WASHINGTON – Elon Musk threatened to reassign NPR’s Twitter account to “another company,” according to the non-profit news organization, in an ongoing spat between Musk and media groups since his $44 billion acquisition of Twitter last year.
“So is NPR going to start posting on Twitter again, or should we reassign @NPR to another company?” Musk wrote in one email late Tuesday to NPR reporter Bobby Allyn.
NPR stopped tweeting from its main account after Twitter abruptly labeled NPR’s main account as “ state-affiliated media ” last month, a term that’s also been used to identify outlets controlled or heavily influenced by authoritarian governments. Twitter then changed the label to “ government-funded media.”
NPR said that both labels were inaccurate and undermined its credibility — noting the nonprofit news company operates independently of the U.S. government. Federal funding from the Corporation for Public Broadcasting accounts for less than 1% of NPR’s annual operating budget, the company said.
The last tweets on NPR’s main account are from April 12 — when the news organization shared a thread of other places readers and listeners can find its journalism.
Twitter temporarily slapped other news organizations — including the BBC and PBS — with “government-funded media” labels. PBS also stopped using its Twitter account in response.
In an article written by Allyn late Tuesday, the NPR tech reporter detailed the messages that the billionaire owner of Twitter sent regarding NPR’s account. Musk pointed to NPR's choice to stop tweeting as justifying possibly reassigning the account.
“Our policy is to recycle handles that are definitively dormant,” Musk wrote in one email. “Same policy applies to all accounts. No special treatment for NPR."
According to Twitter's online policy, the social media platform determines an account's inactivity based on logging on — not tweeting. Twitter says that users should log in at least every 30 days to keep their accounts active, and that “accounts may be permanently removed due to prolonged inactivity.”
Musk’s comments and his actions, however, do not always match and it is uncertain if he will actually reassign NPR’s handle, regardless of Twitter's published policy on account activity.
When asked by NPR who would be willing to use NPR’s Twitter account, Musk replied, “National Pumpkin Radio,” along with a fire emoji and a laughing emoji, NPR reported.
It is unknown if NPR has logged into its account, which currently has a blue check without the previous “government-funded media” label, since April. The Associated Press reached out to NPR for comment early Wednesday.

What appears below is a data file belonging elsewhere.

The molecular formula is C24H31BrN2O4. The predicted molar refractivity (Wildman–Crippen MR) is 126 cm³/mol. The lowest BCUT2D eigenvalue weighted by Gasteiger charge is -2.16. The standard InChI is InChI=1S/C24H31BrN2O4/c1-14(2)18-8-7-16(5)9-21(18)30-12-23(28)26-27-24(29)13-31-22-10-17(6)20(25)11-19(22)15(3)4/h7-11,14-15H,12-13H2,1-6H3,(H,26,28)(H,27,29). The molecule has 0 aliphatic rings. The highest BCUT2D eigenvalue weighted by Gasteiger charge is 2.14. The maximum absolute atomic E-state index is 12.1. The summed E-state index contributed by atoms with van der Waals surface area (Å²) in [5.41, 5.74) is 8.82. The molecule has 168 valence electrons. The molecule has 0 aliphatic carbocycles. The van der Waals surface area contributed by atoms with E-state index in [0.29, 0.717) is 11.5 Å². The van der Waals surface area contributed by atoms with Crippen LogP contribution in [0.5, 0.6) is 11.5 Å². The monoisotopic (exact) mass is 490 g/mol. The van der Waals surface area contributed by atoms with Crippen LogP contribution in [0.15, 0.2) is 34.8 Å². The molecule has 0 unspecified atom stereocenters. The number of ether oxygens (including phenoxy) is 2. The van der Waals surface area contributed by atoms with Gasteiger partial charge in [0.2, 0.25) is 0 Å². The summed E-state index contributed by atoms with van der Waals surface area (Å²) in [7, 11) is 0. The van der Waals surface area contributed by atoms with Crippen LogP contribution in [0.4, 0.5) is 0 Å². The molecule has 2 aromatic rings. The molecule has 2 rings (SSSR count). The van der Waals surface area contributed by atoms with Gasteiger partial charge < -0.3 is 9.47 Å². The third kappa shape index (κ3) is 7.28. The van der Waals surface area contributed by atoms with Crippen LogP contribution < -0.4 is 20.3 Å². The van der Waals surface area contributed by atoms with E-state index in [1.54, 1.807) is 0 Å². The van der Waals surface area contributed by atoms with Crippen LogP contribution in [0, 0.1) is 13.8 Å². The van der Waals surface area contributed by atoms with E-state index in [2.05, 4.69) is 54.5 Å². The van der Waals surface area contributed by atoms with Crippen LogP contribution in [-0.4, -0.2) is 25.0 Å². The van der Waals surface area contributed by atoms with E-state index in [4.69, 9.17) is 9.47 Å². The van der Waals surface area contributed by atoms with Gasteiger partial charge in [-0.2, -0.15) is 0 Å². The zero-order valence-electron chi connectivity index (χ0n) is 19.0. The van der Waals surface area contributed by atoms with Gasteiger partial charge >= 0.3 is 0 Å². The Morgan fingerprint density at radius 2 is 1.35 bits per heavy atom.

Musk disbanded Twitter's media and public relations department after the takeover.
As of Wednesday, the NPR Twitter handle still appeared to belong to NPR. If Musk does reassign the account to another user, experts warn of misinformation and further loss of credibility.
"Potentially losing access to a handle as a form of pressure is really just a continuation of eroding the credibility of information sharing on Twitter," Zeve Sanderson, executive director of New York University’s Center for Social Media and Politics told The Associated Press.
“For journalism, there’s not only brand safety concerns, but in addition to that, there are a ton of concerns around misinformation potentially being perceived as a lot more credible — because someone (could be) tweeting from from the NPR handle when it’s really not them,” Sanderson added.
It is the latest volley in what many experts describe as a chilling and uncertain landscape for journalism on Twitter since Musk acquired the company in October.
In addition to removing news organization's verifications and temporarily adding labels like “government-funded media" on some accounts, Musk abruptly suspended the accounts of individual journalists who wrote about Twitter late last year.
In response to Musk's Tuesday emails, Liz Woolery, digital policy lead at literary organization PEN America said that it is “hard to imagine a more potent example of Musk’s willingness to use Twitter to arbitrarily intimidate and retaliate against any person or organization that irks him, with or without provocation.”
“It’s a purely authoritarian tactic, seemingly intended to undermine one of the country’s premier and most trusted news organizations—one that is especially important to rural communities across the U.S.” Woolery added in a Wednesday statement to The Associated Press.
AP Technology Writers Matt O’Brien and Barbara Ortutay contributed to this report.